Heads turned all over the country when Northern Michigan University announced the opening of the medicinal plant chemistry major. After the increasing number of states and medical organizations legalized the usage of cannabis, the demand for knowledge on how to utilize plants has increased. This major teaches students how to safely produce, analyze and distribute medicinal plants. Being the first of its kind in the United States, one has to wonder, who are the students that have decided to pursue this major?
Johnny Trevitt rode the California surf to NMU as a junior transfer student to seek medicinal plant chemistry research benefits. This major convinced him to return to college after dropping out, Trevitt said.
He seeks to focus on psychedelic medicine for people with post-traumatic stress disorder (PTSD) and researching plant oils for health benefits. Specifically, he wants to see veterans with PTSD achieve the help that has been proven to work for them, Trevitt said.
“I want to benefit humanity and this is the route I am going to take,” Trevitt said.
With the Dakotas in her rearview mirror, junior Aleysia Burgard transferred from Fargo to study in the medicinal plant chemistry major. Burgard has been interested in plants since she was a child while gardening with her aunt. Burgard said she’s looking to research the benefits of several plants, including cannabis, that have been proven to ease children’s pain during illnesses and hopes to provide a cure.
“As soon as I heard of NMU’s program, I wanted it immediately,” Burgard said. “NMU is the opportunity I have to help those who could benefit from the program.”
Traveling over 1,500 miles from San Antonio, freshman Alek Harmeyer came to NMU to obtain knowledge of the field and enter the cannabis industry, Harmeyer said. He is hoping to see cannabis decriminalized on a federal level to be used for medicinal purposes. Harmeyer said he chose NMU because research is taken seriously and more specifically, NMU’s lab equipment makes it easy to see the research up close.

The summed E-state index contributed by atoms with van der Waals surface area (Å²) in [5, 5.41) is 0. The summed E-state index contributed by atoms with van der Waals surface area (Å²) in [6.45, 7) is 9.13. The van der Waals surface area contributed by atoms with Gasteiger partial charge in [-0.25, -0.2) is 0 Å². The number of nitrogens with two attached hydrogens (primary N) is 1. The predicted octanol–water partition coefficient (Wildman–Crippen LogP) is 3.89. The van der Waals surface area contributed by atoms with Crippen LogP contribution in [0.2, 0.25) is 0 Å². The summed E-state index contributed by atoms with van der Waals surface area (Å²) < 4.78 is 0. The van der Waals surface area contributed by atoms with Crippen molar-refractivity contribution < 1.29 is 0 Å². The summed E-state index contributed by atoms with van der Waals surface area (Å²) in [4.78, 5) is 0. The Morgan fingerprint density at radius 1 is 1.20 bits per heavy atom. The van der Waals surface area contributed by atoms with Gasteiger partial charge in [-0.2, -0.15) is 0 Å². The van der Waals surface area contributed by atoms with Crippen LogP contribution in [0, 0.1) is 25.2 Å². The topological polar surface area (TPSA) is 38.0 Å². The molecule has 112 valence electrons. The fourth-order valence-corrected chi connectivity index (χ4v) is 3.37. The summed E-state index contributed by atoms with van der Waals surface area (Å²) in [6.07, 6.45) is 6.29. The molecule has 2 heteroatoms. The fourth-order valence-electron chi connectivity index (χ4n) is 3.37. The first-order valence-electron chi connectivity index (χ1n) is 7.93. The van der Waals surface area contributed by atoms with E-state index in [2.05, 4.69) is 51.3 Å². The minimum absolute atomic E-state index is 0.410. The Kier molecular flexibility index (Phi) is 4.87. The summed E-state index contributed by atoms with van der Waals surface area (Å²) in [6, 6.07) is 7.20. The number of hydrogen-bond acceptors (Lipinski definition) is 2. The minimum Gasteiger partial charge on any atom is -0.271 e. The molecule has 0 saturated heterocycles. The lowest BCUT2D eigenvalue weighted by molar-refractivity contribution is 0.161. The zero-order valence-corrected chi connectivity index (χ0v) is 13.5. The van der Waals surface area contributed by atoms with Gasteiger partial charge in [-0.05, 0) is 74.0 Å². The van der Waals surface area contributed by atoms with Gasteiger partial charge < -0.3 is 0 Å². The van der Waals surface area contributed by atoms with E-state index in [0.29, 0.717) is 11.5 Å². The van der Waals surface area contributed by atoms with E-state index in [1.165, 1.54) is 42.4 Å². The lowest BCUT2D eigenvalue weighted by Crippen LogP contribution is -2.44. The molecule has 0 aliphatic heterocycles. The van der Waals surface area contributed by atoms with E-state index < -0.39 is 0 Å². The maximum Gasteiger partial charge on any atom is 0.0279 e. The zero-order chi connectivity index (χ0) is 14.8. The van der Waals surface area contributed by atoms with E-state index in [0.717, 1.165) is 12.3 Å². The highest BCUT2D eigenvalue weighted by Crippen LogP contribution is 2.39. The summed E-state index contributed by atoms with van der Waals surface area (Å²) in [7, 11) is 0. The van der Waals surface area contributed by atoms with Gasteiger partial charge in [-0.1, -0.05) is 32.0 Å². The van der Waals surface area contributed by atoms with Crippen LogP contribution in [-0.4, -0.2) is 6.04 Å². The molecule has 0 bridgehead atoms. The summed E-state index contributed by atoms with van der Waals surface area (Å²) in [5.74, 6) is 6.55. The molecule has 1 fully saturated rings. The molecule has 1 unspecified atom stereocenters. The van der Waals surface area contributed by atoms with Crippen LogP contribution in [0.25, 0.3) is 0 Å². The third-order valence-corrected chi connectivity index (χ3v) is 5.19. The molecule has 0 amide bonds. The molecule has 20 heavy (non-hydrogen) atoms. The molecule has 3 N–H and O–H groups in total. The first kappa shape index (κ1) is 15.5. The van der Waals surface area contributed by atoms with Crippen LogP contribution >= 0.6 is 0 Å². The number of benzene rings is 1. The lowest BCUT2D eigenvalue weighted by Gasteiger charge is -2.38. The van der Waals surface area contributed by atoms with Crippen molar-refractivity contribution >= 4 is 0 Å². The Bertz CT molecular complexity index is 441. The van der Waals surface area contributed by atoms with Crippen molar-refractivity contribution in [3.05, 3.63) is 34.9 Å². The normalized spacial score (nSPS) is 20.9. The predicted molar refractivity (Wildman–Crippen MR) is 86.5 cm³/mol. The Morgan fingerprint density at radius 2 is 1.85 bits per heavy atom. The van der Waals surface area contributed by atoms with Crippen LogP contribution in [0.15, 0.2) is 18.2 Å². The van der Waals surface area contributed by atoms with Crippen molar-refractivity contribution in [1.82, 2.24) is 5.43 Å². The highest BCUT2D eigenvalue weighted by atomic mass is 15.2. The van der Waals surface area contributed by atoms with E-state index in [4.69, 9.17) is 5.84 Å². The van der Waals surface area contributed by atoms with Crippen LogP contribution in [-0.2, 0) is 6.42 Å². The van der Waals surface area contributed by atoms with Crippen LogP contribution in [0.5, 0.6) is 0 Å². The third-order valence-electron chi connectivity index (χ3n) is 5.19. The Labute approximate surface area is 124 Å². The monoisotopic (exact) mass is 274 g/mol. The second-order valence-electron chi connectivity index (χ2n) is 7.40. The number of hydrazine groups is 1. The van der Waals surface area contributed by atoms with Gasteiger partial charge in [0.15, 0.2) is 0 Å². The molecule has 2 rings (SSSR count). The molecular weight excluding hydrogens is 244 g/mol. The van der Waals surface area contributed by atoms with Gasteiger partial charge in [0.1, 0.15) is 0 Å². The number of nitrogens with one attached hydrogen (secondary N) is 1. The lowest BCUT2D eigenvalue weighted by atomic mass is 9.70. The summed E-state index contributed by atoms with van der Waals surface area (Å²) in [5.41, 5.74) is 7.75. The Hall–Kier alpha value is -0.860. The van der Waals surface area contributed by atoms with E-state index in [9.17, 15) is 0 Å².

“It was an instant yes for me during the tour,” Harmeyer said.
He also understood the stigma left upon the class given its research into cannabis, but he said the best thing to do is to focus on classes.
“Worry about learning the actual classes and research because they are hard and are only going to get harder,” Harmeyer said.
Adam Sanchez is quite familiar with the breeze of a Great Lake blowing towards him off of Lake Michigan in Chicago. Now a new lake breeze greets him off the coast of Superior as he pursues the NMU-exclusive major. Sanchez, a junior transfer, said his ambition to study in this field comes from his love of plants in general, but also to improve dispensaries in the United States. Sanchez saw NMU as the only opportunity to chase this dream, he said. While at NMU, Sanchez has noted the differences and similarities between those in this major and other majors.
“A lot of us might be different to other students,” Sanchez said. “But we’re not as different in a lot of ways. We work hard and love the outdoors like all of you.”
Seeking to help those in pain from cancers and mental health problems, junior transfer student Alexander Schoenhardt from Rockford, Illinois, had NMU
“Cannabis could help those addicted to
opiates. The benefits outweigh the negatives, and I think those under the influence of [cannabis] rather than [opiates] are easier to rehabilitate,” Schoenhardt said.
Some people could abuse the substance of cannabis, but there are a multitude of benefits awaiting through research, he said.
“Don’t be scared of it,” Schoenhardt said. “Don’t run from it. When used correctly medicinal plants have intricate value.”